Thursday, October 13, 2011

On the Editorial Process

(Daniel Bakken, Bonni Suval and Flynn de Marco in the Thrillpeddlers' annual extravaganza. Note that classic film noir lighting. Photo by David Allen.)

A few errors (which have since been fixed) that appeared late in the editing of my latest review, of the Thrillpeddlers’ Shocktoberfest 12: Fear over Frisco, got me thinking about the editorial process. I’m still quite new to it, but I’m guessing that most of the publications I’ve worked for would gladly have a more in-depth and team-oriented method of editing articles but just don’t have the time or the money.

Or the set-up. All my journalism work has been coordinated exclusively through e-mail. Never have I sat down in a newsroom to hash out, with a team, the evolution of an article from draft to finished product. Instead, we all sign off on a piece one by one, on our own time. I’m first, my editor’s next (and we usually have a back and forth before he passes it on, which has been a really satisfying part of working for SF Weekly), and then, I can only assume, copy editor(s) and/or online editor(s) have a go at it.

This system has its virtues. The hierarchy is clear-cut. It avoids costly meetings and minimizes quibbling. You always know when a piece is ready for posting, and the same person or group always has the final say, ensuring consistency.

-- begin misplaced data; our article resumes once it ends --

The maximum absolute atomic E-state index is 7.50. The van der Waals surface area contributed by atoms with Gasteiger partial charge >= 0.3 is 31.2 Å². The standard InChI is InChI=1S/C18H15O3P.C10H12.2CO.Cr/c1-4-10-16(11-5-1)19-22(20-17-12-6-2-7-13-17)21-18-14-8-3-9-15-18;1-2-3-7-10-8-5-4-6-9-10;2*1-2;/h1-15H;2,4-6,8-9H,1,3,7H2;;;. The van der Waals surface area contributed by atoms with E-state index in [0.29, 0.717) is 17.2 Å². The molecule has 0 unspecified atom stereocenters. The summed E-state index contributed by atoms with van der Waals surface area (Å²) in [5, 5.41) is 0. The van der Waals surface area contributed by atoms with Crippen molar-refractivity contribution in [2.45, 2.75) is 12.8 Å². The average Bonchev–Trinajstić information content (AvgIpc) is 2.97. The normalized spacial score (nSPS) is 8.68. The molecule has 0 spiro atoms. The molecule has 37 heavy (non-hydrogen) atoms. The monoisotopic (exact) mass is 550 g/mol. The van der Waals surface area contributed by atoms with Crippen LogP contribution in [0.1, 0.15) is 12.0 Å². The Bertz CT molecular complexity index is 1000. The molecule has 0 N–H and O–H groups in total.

But it also has its drawbacks. The system does not allow the most informed fact-checker, the writer, to make sure the finished product is accurate. (I’m assuming here that a publication can’t afford real fact checkers.) More generally, it means the writer doesn’t know what, exactly, his or her name will be on until a piece is published.

These concerns obviously come from the writer’s point of view. I’d love to know what editors think about the process.

And of course, some errors are inevitable. Every day the New York Times posts a whole column of corrections.

But I wonder if the system couldn’t be improved. What if, instead of never getting to see the draft again once you’ve passed it on, the draft remained accessible to all parties throughout the editing process, in the form of a wiki or a Google doc? Yes, that would make things messier, but it would also make all parties more accountable for their actions. And as long as there were some basic behavioral guidelines, you could still limit the bickering over revisions.

In the end, everyone involved in the editing wants the same thing: to publish the best work possible. So if there’s a chance another system would create fewer errors—even if it would depart radically from the status quo—it’s worth considering.

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